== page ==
Commission sales is really not for everyone. It’s probably not for most folks actually, but it is an extremely effective teacher in personal self-improvement. I either conquer my personal fears about talking to certain types of people, act confident, mentally discipline myself to continue on even when I don’t feel like it, be engaging and friendly, really listen, be patient and respectful to people or I don’t bring home a livable paycheck.
In my particular situation, I work a very large retail floor selling furniture to folks in a major metropolitan area. There are about 70 sales associates on an open floor meaning that we can engage or disengage with any customer that we choose. It also means that we are competing against each other for sales, and choosing to play by the floor rules or cheat out other people to get sales. In case you are wondering, I think the real challenge is to make a good living with integrity. And I believe that is also true with probably 98% of my fellow sales associates.
I’ve often thought of the sales floor as a microcosm of reality. Because in the course of our day, we have no salary guarantee, so that we are literally building our paycheck every day. In the course of a day, we may have to solve difficulties that are completely out of our control, yet we have to face a disappointed, perhaps even angry customer. We may have friction arise with our fellow associates over their taking more than one customer at a time, (stacking) or we may have victorious highs of writing quite a number of large sales in one day! We struggle with knowing where our sales are at for the week, and not seeing customers walk in the door for an hour or so, perhaps we feel sick. It’s life, stuff happens! Some of it is in our control, other stuff is not. We have to deal with everything the best we can as it comes up, and most importantly; RECOVER QUICKLY!!! Learn the mental discipline of leaving things past in the past, and moving on toward the next sale. That can be very hard!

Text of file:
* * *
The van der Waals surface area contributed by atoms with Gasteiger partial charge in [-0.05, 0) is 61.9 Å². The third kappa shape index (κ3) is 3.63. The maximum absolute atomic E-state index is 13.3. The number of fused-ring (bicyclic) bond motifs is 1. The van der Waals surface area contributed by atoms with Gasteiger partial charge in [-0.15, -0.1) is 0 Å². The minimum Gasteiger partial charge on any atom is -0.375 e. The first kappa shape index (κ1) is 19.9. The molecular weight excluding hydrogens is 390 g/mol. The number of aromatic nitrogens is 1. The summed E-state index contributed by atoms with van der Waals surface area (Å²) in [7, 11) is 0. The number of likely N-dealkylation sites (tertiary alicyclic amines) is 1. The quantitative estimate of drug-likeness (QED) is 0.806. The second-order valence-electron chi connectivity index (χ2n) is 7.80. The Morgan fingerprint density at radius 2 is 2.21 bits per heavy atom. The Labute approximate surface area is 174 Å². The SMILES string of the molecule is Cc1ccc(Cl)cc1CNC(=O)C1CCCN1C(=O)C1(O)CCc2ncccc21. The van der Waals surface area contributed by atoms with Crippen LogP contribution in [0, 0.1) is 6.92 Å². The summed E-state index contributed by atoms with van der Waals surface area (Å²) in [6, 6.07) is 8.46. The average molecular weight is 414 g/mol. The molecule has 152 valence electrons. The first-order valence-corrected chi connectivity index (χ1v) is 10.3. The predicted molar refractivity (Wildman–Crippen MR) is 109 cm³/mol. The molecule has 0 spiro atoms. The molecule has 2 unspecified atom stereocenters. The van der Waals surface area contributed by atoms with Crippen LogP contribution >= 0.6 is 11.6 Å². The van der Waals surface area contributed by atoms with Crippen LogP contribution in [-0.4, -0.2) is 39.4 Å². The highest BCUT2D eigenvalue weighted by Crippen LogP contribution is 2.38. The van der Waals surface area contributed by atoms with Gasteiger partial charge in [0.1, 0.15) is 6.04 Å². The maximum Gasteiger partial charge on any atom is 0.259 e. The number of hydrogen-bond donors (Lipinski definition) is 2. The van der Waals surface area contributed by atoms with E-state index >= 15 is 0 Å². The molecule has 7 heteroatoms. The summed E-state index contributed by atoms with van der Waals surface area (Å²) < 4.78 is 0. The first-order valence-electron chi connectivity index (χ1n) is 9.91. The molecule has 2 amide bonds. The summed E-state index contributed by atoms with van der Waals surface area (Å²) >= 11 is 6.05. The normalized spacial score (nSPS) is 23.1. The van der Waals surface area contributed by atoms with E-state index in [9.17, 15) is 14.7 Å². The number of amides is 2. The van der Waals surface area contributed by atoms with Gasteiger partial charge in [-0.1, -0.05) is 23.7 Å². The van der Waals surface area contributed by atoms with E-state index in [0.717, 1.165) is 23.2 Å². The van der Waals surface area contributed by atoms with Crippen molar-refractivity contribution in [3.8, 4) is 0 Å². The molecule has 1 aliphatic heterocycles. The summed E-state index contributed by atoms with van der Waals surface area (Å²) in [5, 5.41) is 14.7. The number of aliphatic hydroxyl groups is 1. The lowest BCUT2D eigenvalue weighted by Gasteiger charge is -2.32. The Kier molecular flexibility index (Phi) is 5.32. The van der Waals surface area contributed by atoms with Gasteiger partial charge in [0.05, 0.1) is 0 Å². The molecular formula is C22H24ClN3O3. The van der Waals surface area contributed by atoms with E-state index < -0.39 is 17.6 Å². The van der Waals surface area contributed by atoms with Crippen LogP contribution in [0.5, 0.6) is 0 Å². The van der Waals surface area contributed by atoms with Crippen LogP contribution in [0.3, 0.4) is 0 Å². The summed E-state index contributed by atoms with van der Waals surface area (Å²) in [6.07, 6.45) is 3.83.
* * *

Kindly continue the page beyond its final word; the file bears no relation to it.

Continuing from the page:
But the real reason that I am writing this is that I realized that I was raised to filter out certain groups of people. No, this wasn’t explicitly taught, but it was taught subtly. Here’s what I mean. . .
When I was a little child, we had Flannel graph to illustrate the Sunday School stories! (Yes, I’m that old!) And I remember that the Hispanic folks were always represented as being in poor villages, the Chinese were backwards, without technology, the Africans lived in huts in the jungle. The White missionary was going to these deficient cultures to tell them about Jesus! Now, I’m probably not recalling this correctly, but I imagine he was portrayed as wearing a suit and tie, or possibly flying in on an airplane to help these folks who weren’t on the same level as us Americans!
I was taught at one time that the black race was cursed from Ham, and destined to be the servants of all men.
Given this kind of background, guess what happens on the sales floor in a multi-cultured large city environment? I want to work with people who ‘fit’ my preconceived mold. Fit in MY PERSONAL COMFORT LEVEL MOLD of how I think you ought to be, and I will be your best sales person ever! Deviate from what I define the normal is, and get ignored.
I was raised watching The Andy Griffith Show. The Brady Bunch. My Three Sons. And that’s how I generally perceive how I want the world to be. I was also raised in small rural farming communities for the most part, and so my experience has not been multicultural, nor do I really have much interest in exploring that. These are my own personal shortcomings.
Combined with those shortcomings, my religious background has taught me that certain behaviors, certain ways of dressing are correct, and if folks don’t fit those parameters, they are deficient, sinful, immoral, and untrustworthy. Certainly I wouldn’t want to befriend them! But wait!
Didn’t Jesus associate with the social ‘outcasts’ of His day?
So where does this pseudo-filtering originate? More importantly, I need to identify it specifically, and destroy those kinds of filters.
As my kind-hearted sister pointed out to me the other day as I was expressing my disgust with a certain group of people who did not meet ‘my’ standards for lifestyle and dress. . .”they are all human beings.”
We are all human beings.
Nobody is required to please me, to meet my preferences. How arrogant is that on my part?
Love. What a concept!
It’s hard to love when I am surrounded by my own filters that blind me to seeing others’ humanity and innate goodness.
Less filters, more genuine interaction, more sales, more love all around.
Love, we are all human beings in need of love, acceptance, and respect!
I love this post! So happy and proud of you to see this personal growth in you! Bravo!
Thank you. Some of us take a long, long time to start to grow up, in large part due to the religious and family blue-printing that was done to our thinking processes, values, and emotions as children. Offhand, I think the psychological term for this is ‘frozen development’.